The New York Knicks pulled even in their first round series against the Atlanta Hawks with a come-from-behind 101-92 Game 2 victory at Madison Square Garden. Playing in their first NBA playoffs since 2013, the Knicks rallied behind a raucous home crowd to turn what was a 10 point halftime deficit into a crucial nine-point win.

This season’s Most Improved Player Julius Randle struggled over most of the evening, finishing with just 15 points on 16 shot attempts, but head coach Tom Thibodeau leaned on two of his most trusted veterans to bring home the win and tie the series at 1-1.

Derrick Rose and Taj Gibson, who also played for Thibodeau in his previous coaching stints with the Chicago Bulls and Minnesota Timberwolves during the past decade, came off the bench and played over 30 minutes each.

Now 10 years removed from winning the NBA Most Valuable Player award with Bulls, the 32-year-old played a team-high 38 minutes and led New York with 26 points—his highest total in a playoff game since 2015.


Rose added four rebounds and four assists while recording just one turnover in what turned out to be a duel against Atlanta’s rising star Trae Young. The hero of Game 1 and the main target of the New York crowd’s ire, Young led the Hawks with 30 points and seven assists, but had five turnovers.

After checking into the game for Elfrid Payton midway through the first quarter, Rose did not leave the floor until Thibodeau gave him a quick breather to start the fourth period. His relentless forays to the basket were crucial in keeping the Knicks afloat, especially in the first half, as the team’s two leading scorers Randle and RJ Barret could not find their form.  

With Rose shouldering the load on offense, Gibson was tasked to anchor the Knicks’ defense. Now playing in his 12th season in the NBA, he continues to star in his role as New York’s reserve big man. Thrust into the rotation following Mitchell Robinson’s season ending injury, Gibson’s veteran savvy has allowed him to remain a reliable contributor despite his declining athleticism and relative lack of size as a 6’9 center. 

Gibson played 30 minutes in Game 2, almost double the total of starting center Nerlens Noel, and recorded with six points, seven rebounds, three steals, and a block. He also had the highest +/- in the game with +23 in his time on the floor. He limited the effectiveness of Atlanta’s pick-and-roll and helped contain the athletic big man tandem of Clint Capela and John Collins who combined for just four points. On the other end, Gibson’s dunk off a drop pass from Randle with less than two minutes to play gave the Knicks a seven point lead that sealed the win.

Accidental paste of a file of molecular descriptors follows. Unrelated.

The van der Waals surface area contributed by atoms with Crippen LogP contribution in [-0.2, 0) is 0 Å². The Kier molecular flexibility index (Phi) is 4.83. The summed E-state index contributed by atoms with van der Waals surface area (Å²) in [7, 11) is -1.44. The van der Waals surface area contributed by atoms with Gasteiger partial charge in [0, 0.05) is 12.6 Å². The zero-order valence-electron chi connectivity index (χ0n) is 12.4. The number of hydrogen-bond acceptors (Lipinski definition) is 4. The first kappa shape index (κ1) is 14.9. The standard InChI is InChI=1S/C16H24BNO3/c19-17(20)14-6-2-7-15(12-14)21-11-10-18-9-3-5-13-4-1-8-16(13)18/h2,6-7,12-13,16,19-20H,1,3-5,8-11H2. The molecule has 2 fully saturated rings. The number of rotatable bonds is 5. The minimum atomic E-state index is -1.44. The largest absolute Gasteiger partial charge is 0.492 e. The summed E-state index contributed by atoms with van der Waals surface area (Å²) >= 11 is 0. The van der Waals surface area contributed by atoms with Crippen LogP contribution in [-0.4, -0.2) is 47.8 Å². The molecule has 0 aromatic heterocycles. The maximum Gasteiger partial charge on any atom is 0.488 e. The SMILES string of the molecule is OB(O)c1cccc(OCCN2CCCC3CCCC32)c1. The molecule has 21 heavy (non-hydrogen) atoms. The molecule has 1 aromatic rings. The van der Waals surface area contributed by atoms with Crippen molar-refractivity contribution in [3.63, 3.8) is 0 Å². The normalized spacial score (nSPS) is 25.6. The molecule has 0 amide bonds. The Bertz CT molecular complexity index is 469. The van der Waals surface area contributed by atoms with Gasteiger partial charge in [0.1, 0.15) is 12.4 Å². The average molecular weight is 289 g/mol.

New York’s other reserves were also key to their win. Alec Burks scored 11 points and grabbed eight rebounds in 29 minutes while orchestrating the Knicks’ run that turned a one point lead at the end of the third quarter into a 10 point advantage with less than nine minutes left to play. His most memorable play of the game came over that stretch when he threw a lob in transition to first year forward Obi Toppin who dunked it with two hands and electrified the home crowd.  


Toppin, who has seen limited minutes this season after the Knicks picked him eighth overall in last November’s rookie draft, seemed comfortable in the playoff environment. He was solid in his two stints on the floor as Randle’s reliever and finished with eight points, three rebounds, and a block.

The Knicks’ win guaranteed at least one more game at the world’s most famous arena, but the teams will first make their way to Atlanta where the Hawks went 25-11 at the State Farm Arena during the regular season. The Hawks now have home court advantage in this series after their Game 1 victory at New York and will look to preserve it over the next two games.

Meanwhile, the Knicks have yet to extract strong showings from their young tandem of Randle and Barrett in the postseason, but if Rose and Gibson continue to defy Father Time and flash their form from a decade ago, Thibodeau’s ever-reliable duo might just be enough to bring one of the league’s most storied franchises back into the second round.